Nats trying to stay fresh during unexpected weekend off

After a week of frustrating bombshells - Juan Soto testing positive for coronavirus, Stephen Strasburg getting scratched from his season debut due to a hand injury - and uninspired play, the Nationals were just starting to find their groove this week.

They won a thriller of a 10-inning game with the Blue Jays on Wednesday night, then came right back and won again Thursday afternoon to sweep the bizarre road series in their home ballpark.

Things were starting to feel normal. Or, at least as normal as things can feel in 2020.

And then the Nats left the ballpark Thursday night and realized they wouldn’t be playing their next game for another 120 hours.

With their scheduled weekend series in Miami postponed due to the outbreak of positive tests on the Marlins roster, and then a scheduled off-day Monday, the Nationals have nobody to play until the Mets come to town Tuesday for a quick two-game series. (And even those games are anything but guaranteed, pending the track of Hurricane Isaias up the East Coast.)

“A mini All-Star break,” as manager Davey Martinez has described it.

All-Star breaks are good, but only when they come after 3 1/2 months of grinding every day. Pitchers need to rest their arms. Position players need to rest their bodies and minds. Nobody needs an All-Star break one week into the season.

The Nationals have no choice but to accept this break, though, and try to figure out how best to get through it.

The plan: After a day off Friday, the team will be back at Nationals Park the next two days for workouts and simulated games. It’ll be an opportunity for some pitchers who need work to get work, and for some hitters who are trying to get their timing down an opportunity to do that. It’ll also be an opportunity for Martinez and his coaching staff to run through some defensive and baserunning fundamentals, a couple of problem areas early on this season.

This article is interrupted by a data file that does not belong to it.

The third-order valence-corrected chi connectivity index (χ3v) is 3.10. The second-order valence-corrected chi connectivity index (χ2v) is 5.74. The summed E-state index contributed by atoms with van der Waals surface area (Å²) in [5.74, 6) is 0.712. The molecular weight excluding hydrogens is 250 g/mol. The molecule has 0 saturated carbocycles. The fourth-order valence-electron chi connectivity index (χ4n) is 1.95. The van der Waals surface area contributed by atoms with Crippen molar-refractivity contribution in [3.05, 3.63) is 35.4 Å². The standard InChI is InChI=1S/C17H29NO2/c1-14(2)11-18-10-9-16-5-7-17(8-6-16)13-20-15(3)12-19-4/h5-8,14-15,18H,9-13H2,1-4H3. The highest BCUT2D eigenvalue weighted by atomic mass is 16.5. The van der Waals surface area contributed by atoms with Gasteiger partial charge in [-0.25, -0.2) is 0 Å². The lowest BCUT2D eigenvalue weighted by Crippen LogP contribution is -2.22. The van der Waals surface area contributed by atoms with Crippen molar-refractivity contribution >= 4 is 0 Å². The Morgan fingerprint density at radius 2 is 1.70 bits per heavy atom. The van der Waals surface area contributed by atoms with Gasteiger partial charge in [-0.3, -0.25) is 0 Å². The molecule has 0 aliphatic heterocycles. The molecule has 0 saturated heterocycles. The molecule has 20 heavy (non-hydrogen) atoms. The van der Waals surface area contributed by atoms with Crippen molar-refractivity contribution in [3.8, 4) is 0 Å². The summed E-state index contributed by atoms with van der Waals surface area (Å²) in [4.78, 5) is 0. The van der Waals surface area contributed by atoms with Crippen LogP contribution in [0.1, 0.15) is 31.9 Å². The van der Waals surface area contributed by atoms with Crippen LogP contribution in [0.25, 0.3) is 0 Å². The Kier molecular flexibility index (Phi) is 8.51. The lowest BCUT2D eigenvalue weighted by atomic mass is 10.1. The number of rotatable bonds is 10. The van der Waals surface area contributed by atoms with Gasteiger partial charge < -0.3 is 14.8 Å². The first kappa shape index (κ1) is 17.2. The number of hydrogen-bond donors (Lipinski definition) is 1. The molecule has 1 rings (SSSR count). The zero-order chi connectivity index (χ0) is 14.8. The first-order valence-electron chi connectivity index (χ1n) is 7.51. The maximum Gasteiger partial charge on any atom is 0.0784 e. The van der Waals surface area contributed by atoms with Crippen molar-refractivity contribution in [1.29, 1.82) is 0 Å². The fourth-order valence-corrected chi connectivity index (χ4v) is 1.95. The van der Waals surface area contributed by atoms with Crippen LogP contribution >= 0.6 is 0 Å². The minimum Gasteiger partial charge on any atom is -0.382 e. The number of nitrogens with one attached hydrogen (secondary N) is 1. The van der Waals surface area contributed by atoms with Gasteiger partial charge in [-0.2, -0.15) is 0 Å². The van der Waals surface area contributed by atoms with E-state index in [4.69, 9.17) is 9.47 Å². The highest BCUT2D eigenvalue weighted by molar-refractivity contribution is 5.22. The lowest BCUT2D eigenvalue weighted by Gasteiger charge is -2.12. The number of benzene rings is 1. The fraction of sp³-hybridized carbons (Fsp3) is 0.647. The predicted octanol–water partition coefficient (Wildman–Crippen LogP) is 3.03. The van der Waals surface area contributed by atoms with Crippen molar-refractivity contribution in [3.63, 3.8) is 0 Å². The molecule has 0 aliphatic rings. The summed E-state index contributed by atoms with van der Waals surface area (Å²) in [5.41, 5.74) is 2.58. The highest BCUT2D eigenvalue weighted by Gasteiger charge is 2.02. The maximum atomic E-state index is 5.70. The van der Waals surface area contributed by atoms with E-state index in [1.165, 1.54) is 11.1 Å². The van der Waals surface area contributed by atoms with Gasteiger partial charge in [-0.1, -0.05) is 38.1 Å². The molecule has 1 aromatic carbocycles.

Most importantly, this weekend should be an opportunity for Soto to actually play baseball with his teammates and get himself ready to join the lineup for the first time in 2020.

Thumbnail image for Soto-Swings-White-Exhibition-Sidebar.jpgSoto, who tested positive for COVID-19 once on July 23 but has tested negative numerous times since (included the two back-to-back tests required by Major League Baseball), is expected to be at Nationals Park today, having spent 10 days in self-quarantine as required by the D.C. Department of Health.

For Soto, who already missed two and a half weeks of summer training after coming into contact with someone else who tested positive, these weekend workouts offer a perfect opportunity to get back into baseball shape ASAP without having to jump right into game action after being cooped up in his apartment since opening day.

The Nationals, whose 3.43 runs per game rank 27th in the majors so far this season, will welcome their big slugger back with open arms.

“We’re in a tough situation. We definitely miss him,” Martinez said earlier this week. “We can’t wait to get him back.”

The bats did start to come alive during Thursday’s 6-4 win, with a couple of key players starting to produce. Rookie third baseman Carter Kieboom has now reached base in six consecutive plate appearances. Veteran second baseman Starlin Castro went 4-for-5 against the Blue Jays and is now batting .360 (9-for-25) with two doubles and a triple.

If anyone on the roster wasn’t looking forward to a long weekend off, it was Castro.

“Of course,” he said. “After my third hit, that’s exactly the same thing I think about. I say: ‘I feel good, I’ve been feeling good, I’ve been hitting the ball hard all these games against the Yankees and the Blue Jays.’ ... And wow, the bad thing is tomorrow we’re not going to play, and the next day we’re not going to play.

“I mean, it’s kind of tough, but that’s one of the things I always do by myself. I just don’t try to put this in my mind, because that’s one of the things that I can’t control, or we can’t control as a team.”

In this season of unexpected twists, they better get used to the idea of having no control over anything.

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